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Hugh Blackwell, candidate for NC House District 86 (Burke)
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NC House District 86

Hugh Blackwell, candidate for NC House District 86 (Burke)

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The News Herald recently sent questionnaires to candidates for N.C. House District 86 (Burke). The following are the responses from incumbent Hugh Blackwell.

Name: Hugh Blackwell 

Party Affiliation: Republican   

Age: 76

Education: AB Degree with Highest Honors in Economics/UNC-Chapel Hill; JD Degree/Harvard Law School

Employment: Retired from private law practice in Burke County

Family: Wife, Ann — married 47 years; 4 children, Tod, Peter, Michael and Bridget; 10 grandchildren

Community involvement: Former member of Burke County Public Schools Board of Education, Board of Trustees of Western Piedmont Community College, Burke County Council on Status of Women, volunteer founding attorney for Hospice of Burke County, Board of Trustees of Valdese General Hospital

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Have you ever been convicted of a crime? If so, explain: No

Have you ever filed for bankruptcy: No

Question: Many other states have expanded Medicaid as part of the Affordable Care Act to cover the uninsured. Given we are currently dealing with a pandemic, do you believe that North Carolina should expand Medicaid? 

Answer: As a member of the House Health Committee in Raleigh, a principal concern of mine has been working toward what we might do as a state to provide more effective, affordable health care for those in need. At the same time, it is crucial that we protect the private insurance and Medicare of millions of North Carolinians. The current Medicaid program was plagued with very serious cost overruns under Governor Perdue that prevented the state from having adequate funds to meet its other needs, especially in education. Prior to Governor Cooper, those cost overruns had largely been resolved by legislative changes we made. The legislature then was focused on improving Medicaid for those it is intended to serve. To that end, the legislature agreed with Governor Cooper's Department of Health and Human Services on a Medicaid transformation program. Unfortunately, after the legislature approved the transformation legislation, Governor Cooper vetoed it, Thus, he brought to a halt what had been thought to be an agreed new approach. After the election, hopefully we can get the transformation actually implemented with legislation signed by the governor. In addition to that transformation, I also have hopes that we can help make health coverage more affordable and accessible through something called Direct Primary Care that seems to be working well in parts of the country. We need to expand services, too, for those with intellectual and developmental disabilities. We need to attract more physicians and providers willing to see Medicaid patients who currently may have difficulty in being seen in many areas of the state. In the meantime, we in the legislature have voted to expand Medicaid coverage to current, able-bodied adults who may have Covid-19-related conditions.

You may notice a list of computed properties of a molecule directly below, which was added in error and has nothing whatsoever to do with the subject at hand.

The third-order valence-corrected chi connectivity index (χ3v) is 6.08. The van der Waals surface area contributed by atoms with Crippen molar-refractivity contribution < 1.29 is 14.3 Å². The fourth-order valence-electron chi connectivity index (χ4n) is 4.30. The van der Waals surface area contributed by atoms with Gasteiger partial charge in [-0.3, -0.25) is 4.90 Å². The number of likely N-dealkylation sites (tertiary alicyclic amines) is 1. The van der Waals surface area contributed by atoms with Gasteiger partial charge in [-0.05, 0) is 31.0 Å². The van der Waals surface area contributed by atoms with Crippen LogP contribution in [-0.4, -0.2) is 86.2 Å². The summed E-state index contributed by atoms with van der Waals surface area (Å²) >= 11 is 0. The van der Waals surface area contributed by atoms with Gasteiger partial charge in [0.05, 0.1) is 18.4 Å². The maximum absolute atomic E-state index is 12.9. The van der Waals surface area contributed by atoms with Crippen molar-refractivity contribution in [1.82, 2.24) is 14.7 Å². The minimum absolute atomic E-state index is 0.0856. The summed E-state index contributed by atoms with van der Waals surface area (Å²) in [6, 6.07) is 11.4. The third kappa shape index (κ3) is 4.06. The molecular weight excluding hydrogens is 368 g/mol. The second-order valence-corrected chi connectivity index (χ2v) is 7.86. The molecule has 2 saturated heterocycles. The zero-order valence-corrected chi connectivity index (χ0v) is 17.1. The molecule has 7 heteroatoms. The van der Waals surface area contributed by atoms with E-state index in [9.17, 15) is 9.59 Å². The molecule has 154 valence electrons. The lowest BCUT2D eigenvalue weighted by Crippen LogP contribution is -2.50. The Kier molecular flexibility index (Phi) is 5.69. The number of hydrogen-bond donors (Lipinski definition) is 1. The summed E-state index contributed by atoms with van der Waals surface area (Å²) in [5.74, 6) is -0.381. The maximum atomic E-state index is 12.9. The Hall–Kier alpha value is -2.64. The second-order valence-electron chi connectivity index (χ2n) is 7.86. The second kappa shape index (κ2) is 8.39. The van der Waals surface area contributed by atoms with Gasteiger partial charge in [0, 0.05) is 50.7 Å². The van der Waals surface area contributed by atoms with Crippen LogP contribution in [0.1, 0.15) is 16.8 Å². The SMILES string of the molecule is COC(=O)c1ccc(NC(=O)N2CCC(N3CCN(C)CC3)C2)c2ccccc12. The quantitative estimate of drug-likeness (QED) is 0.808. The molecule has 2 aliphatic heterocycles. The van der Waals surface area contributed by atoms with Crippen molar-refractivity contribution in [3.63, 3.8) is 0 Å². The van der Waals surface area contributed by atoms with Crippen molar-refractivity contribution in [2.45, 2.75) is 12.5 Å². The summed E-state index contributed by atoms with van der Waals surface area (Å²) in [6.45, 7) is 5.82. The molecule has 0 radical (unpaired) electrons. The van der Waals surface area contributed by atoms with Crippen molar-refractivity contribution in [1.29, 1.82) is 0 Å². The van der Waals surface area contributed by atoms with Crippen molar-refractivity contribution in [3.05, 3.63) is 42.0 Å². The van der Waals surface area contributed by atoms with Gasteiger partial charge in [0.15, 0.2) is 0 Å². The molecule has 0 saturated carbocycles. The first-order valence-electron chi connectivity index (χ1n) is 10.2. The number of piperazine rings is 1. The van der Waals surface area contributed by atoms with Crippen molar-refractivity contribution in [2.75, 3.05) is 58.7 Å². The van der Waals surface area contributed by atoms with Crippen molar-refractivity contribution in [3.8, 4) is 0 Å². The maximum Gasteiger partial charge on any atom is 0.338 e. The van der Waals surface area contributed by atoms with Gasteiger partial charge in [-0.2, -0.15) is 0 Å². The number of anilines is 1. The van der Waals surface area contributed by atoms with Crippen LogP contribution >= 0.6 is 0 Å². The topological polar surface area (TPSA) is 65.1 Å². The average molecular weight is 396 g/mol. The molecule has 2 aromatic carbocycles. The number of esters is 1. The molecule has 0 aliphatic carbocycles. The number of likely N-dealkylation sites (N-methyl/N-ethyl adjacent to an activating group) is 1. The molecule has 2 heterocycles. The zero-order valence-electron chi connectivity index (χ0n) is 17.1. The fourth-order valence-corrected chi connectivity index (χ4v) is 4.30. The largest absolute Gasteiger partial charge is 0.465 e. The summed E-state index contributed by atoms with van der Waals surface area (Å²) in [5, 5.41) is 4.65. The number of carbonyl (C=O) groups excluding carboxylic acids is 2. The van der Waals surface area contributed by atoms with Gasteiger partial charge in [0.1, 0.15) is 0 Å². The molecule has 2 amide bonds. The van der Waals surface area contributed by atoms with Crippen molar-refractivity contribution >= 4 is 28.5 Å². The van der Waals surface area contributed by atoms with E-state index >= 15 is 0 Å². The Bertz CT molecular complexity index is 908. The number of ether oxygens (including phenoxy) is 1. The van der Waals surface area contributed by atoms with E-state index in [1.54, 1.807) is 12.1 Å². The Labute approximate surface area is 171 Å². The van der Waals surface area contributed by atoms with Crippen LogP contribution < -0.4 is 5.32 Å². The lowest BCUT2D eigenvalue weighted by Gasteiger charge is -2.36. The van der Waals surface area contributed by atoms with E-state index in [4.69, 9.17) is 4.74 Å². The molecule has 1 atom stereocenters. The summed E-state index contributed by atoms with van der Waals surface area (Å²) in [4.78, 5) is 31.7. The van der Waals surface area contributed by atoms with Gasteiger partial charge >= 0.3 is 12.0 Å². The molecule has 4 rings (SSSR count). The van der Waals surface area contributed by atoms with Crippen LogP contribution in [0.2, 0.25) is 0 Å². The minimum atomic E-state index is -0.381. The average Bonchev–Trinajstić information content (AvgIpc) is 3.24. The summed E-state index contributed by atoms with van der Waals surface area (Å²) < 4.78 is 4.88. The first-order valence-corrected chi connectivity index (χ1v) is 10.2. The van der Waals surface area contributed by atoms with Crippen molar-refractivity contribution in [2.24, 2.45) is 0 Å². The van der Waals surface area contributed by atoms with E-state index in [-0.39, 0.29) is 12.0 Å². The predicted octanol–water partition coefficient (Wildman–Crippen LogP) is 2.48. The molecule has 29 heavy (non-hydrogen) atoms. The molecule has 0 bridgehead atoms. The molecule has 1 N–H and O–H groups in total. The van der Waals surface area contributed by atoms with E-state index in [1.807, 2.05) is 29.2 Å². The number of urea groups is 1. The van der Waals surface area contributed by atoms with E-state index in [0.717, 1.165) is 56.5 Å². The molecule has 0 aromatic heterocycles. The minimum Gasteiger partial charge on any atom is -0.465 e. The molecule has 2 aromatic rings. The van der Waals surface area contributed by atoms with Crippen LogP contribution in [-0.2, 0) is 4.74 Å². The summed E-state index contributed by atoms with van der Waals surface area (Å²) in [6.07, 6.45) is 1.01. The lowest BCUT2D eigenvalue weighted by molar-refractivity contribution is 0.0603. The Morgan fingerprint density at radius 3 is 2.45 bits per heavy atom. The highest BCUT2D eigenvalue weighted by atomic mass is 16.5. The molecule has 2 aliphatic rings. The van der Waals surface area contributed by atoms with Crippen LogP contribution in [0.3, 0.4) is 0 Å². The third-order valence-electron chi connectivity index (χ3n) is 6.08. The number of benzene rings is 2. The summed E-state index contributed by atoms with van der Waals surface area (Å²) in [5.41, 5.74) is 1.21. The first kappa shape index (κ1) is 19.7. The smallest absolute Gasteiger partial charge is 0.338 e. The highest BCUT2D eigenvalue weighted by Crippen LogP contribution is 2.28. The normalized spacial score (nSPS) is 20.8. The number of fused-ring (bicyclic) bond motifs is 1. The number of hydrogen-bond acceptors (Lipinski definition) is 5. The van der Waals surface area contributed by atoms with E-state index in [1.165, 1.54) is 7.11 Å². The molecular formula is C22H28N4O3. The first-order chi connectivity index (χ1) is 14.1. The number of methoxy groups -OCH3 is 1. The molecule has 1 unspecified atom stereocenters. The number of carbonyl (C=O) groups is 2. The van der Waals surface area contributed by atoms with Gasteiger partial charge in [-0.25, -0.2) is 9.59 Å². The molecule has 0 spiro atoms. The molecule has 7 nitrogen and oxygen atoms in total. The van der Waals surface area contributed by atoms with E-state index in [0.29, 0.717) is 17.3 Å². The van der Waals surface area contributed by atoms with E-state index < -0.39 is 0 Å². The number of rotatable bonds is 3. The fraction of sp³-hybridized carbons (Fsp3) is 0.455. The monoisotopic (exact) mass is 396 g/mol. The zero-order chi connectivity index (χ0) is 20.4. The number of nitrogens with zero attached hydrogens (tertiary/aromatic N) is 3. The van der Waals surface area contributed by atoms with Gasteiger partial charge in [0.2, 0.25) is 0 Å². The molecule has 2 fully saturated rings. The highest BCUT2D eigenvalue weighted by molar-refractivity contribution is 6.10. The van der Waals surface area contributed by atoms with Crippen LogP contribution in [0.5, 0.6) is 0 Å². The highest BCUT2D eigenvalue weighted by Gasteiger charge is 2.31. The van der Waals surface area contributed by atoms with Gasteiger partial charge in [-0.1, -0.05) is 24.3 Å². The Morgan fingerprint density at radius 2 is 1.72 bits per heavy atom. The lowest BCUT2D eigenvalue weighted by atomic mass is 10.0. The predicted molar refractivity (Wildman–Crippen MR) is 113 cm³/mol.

Question: Do you believe unemployment benefits in North Carolina should be expanded to beyond 12 weeks?

Answer: To deal with unemployment caused by the shutdown in North Carolina and Covid-19, the legislature approved extended benefits and increased the maximum amount payable.

Question: Is there anything more you believe the North Carolina legislature could be doing or should have done to help residents or local governments through the COVID-19 pandemic?  

Answer: The legislature has passed several bills in an attempt to help with the fallout from COVID-19. Unfortunately, Governor Cooper vetoed most of them. Instead, he continues to make decisions unilaterally. As a result, under the state of emergency declared by him, Governor Cooper is the individual with the authority to do more at this time. When the new legislature convenes in January, it will certainly again look to see what may be needed then and, hopefully, will not again face vetoes.

Question: What are your views on legalizing medical marijuana?  

Answer: Medical use of marijuana is almost always brought up in the context of dealing with intractable pain from a variety of conditions. Regardless of whether for pain relief or other medical need, my feeling is that it is a decision to be guided by sound medical opinion. I would base any decision I might make on such opinion. I was the lead sponsor of North Carolina's Right to Try legislation. It was specifically designed to offer hope to those with terminal illness who had exhausted all other available means of treatment. So, I am entirely sympathetic to finding better ways to address such serious pain issues.

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